The summer months (in the northern hemisphere) of 2012 and 2013 are forever etched into my sporting memory. These were the dates of the London 2012 Olympic and Paralympic Games, and the British & Irish Lions rugby tour to Australia, which culminated in a series-deciding test match in Sydney. I was fortunate to attend both. While memories of the sporting action are increasingly sketchy, I vividly remember the atmosphere of pride and excitement that radiated from these two great cities as they welcomed visitors from around the world for their respective sporting spectaculars.
These are experiences to be savoured for a lifetime and I thought destined to be repeated in 2020 and 2021 with the Tokyo 2020 Olympic and Paralympic Games, and the British & Irish Lions tour to South Africa. In the case of the Games, the extraordinarily successful 2019 Rugby World Cup (RWC) merely reinforced our confidence that Tokyo would deliver a very special experience for the world to enjoy.
Since then, however, the global pandemic has caused the stage to be set very differently. Covid-19 shunted the Games from 2020 into 2021 and, like the Lions’ rugby matches in South Africa, the Games are now taking place behind closed doors. For Japan in particular—given the sheer scale of the Games in terms of the number of athletes, venues and administrators involved—the stakes (in terms of public health) are infinitely higher than anything we will see play out in competition on our television screens over the coming weeks.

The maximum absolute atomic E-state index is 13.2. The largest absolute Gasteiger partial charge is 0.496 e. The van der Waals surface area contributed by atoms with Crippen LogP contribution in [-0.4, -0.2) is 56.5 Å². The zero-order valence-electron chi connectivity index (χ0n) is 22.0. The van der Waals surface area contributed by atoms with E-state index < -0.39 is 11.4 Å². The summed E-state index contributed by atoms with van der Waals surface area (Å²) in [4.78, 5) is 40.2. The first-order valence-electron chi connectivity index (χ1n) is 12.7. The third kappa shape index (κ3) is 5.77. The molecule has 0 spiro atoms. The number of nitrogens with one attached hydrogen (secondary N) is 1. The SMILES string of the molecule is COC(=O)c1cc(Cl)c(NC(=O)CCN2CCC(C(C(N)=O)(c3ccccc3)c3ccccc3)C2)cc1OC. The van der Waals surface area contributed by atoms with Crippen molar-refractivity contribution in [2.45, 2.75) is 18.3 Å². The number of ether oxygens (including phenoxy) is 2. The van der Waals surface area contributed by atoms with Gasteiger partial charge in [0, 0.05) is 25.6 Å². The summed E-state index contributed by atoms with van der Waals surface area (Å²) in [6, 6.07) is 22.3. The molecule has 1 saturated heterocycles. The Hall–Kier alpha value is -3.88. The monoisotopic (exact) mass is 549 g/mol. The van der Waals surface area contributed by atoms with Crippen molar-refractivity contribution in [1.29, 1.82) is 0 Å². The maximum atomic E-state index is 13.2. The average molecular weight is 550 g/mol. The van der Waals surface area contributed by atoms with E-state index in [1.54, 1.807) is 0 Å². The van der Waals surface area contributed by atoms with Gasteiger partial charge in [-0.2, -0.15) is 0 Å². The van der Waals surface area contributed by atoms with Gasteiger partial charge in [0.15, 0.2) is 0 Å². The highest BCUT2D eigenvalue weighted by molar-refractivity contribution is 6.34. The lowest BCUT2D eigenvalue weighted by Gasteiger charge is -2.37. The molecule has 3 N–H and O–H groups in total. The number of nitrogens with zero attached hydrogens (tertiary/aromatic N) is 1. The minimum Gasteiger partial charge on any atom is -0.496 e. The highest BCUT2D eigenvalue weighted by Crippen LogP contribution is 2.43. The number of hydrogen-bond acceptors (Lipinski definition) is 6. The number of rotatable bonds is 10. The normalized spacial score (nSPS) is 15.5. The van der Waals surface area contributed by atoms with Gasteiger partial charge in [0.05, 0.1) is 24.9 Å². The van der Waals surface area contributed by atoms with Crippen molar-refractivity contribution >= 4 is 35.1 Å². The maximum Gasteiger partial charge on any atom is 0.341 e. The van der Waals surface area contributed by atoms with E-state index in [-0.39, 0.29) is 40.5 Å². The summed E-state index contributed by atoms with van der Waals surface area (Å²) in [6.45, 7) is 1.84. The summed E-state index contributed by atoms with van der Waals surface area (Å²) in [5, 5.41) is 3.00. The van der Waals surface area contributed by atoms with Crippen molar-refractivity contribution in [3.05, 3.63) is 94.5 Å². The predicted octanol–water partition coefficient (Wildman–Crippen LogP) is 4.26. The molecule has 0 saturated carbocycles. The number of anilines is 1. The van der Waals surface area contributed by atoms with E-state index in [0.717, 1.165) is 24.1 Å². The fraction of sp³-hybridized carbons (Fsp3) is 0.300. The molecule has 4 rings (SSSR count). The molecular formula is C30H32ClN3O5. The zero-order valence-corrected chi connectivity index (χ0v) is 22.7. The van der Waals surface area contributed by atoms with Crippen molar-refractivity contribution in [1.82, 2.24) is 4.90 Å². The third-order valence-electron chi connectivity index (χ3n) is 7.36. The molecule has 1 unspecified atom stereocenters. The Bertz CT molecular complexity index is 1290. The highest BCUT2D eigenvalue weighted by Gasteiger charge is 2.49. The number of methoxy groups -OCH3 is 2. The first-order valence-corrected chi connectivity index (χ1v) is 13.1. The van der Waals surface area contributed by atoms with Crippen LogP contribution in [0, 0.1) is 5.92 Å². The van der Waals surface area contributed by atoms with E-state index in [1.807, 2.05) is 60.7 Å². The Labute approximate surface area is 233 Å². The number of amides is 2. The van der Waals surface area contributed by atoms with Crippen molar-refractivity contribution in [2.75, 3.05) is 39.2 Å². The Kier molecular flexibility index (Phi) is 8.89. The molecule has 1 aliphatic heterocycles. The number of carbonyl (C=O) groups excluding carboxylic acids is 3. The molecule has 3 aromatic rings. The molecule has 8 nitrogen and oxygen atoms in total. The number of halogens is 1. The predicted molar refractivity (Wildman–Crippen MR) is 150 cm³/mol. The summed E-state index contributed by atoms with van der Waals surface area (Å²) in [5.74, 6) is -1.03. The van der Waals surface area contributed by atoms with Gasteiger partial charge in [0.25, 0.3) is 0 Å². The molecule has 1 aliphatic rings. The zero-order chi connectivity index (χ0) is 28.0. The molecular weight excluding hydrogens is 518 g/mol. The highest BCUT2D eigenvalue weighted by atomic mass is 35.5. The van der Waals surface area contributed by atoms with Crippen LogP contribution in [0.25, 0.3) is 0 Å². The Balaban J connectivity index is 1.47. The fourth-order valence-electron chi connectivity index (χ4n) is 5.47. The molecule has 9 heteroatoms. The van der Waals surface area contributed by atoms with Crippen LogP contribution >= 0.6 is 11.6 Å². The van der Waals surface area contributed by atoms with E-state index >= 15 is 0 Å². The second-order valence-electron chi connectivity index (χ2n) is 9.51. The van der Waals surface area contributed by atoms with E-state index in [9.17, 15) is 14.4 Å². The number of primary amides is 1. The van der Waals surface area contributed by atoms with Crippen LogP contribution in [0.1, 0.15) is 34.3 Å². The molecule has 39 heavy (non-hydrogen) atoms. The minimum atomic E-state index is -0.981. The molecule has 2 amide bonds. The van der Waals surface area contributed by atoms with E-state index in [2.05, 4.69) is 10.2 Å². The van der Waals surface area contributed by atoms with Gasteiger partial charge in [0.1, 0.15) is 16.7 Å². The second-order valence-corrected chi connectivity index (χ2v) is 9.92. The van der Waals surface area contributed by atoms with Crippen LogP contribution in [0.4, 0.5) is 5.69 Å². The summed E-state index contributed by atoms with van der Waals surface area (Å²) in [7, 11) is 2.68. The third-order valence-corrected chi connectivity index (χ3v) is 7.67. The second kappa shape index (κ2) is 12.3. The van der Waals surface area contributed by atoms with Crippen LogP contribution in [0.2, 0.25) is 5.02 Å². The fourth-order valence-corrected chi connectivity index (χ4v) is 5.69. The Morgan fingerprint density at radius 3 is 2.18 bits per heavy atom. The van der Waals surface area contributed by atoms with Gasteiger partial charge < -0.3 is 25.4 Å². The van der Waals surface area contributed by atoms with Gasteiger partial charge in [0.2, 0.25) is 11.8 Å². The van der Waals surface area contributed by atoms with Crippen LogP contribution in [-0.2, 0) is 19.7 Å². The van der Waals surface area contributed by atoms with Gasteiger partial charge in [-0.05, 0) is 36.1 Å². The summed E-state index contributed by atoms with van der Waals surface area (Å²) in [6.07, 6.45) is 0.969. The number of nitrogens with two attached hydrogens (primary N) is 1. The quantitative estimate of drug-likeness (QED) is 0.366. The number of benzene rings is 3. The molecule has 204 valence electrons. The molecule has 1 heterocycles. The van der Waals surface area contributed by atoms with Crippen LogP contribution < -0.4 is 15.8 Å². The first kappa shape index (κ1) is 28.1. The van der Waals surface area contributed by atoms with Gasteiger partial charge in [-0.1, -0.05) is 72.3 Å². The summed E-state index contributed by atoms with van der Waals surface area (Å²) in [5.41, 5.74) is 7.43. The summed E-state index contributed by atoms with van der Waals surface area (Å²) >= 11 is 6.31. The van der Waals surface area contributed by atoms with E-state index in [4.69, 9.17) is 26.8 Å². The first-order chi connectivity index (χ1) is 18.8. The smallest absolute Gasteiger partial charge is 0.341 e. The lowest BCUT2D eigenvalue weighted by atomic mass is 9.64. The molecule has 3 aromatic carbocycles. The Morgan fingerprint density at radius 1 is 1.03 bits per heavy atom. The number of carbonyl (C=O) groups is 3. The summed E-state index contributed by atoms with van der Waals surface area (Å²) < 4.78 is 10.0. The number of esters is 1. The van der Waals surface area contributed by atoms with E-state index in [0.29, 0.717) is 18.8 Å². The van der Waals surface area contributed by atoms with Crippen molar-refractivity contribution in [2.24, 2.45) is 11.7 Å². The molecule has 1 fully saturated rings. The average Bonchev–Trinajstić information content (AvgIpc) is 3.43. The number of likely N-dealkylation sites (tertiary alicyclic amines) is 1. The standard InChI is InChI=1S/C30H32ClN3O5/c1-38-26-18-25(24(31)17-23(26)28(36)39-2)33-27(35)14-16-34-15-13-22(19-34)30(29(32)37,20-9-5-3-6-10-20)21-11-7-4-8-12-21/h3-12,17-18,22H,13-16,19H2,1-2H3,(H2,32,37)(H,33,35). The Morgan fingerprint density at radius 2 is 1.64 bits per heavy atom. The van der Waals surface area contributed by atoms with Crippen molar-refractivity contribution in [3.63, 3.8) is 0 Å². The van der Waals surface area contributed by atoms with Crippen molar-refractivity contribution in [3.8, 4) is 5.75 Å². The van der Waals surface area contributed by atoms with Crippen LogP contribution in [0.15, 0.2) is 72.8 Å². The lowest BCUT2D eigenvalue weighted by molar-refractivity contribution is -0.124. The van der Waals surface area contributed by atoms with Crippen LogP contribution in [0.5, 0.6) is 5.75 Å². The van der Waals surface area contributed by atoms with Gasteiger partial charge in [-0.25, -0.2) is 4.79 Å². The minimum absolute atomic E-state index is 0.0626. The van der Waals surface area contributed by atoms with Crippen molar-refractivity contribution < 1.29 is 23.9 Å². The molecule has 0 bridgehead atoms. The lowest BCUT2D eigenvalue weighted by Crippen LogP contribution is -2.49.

Ever since the announcement in September 2013 that Tokyo had won the right to host the Games, the British Chamber of Commerce in Japan (BCCJ) has organised numerous events to explore their social and commercial impact. Following the UK’s recent experiences of hosting the Games and RWC, this was in large part due to a desire to celebrate the joy and opportunity of a shared experience for the people and businesses of Japan and the UK. When it came to opportunities, one of the recurring themes was how businesses and communities in the host country could leverage the “feel good factor” to impact people in a positive way.
Formerly, that feel good factor was a function of a jamboree atmosphere and the inspirational performances of athletes of extraordinary skill and capability. However, with the struggle to contain the pandemic, the moral licence and emotional tolerance for festival-like celebration has faded.
Yet the Games are here, so let us hope that the commitment of competitors can, in some small way, distract and nourish the resolve of pandemic-weary people around the world. Driven to excel by the prestige of participation, the honour of representing their countries, and pride in individual excellence and collective teamwork, athletes will undoubtedly deliver the drama.
But perhaps the most inspiring chapter of these Games has already been written by 21-year-old Japanese swimmer Rikako Ikee, who qualified after spending 10 months hospitalised in 2019 receiving treatment for leukaemia. As she reminded us before the Games, “Sport is about more than just the athletes. It takes the support of many different people [and] inspires courage and solidarity. To overcome adversity, what we need most of all is hope”. Courage, solidarity, and hope—inspirational words. Her actions, though, speak even louder.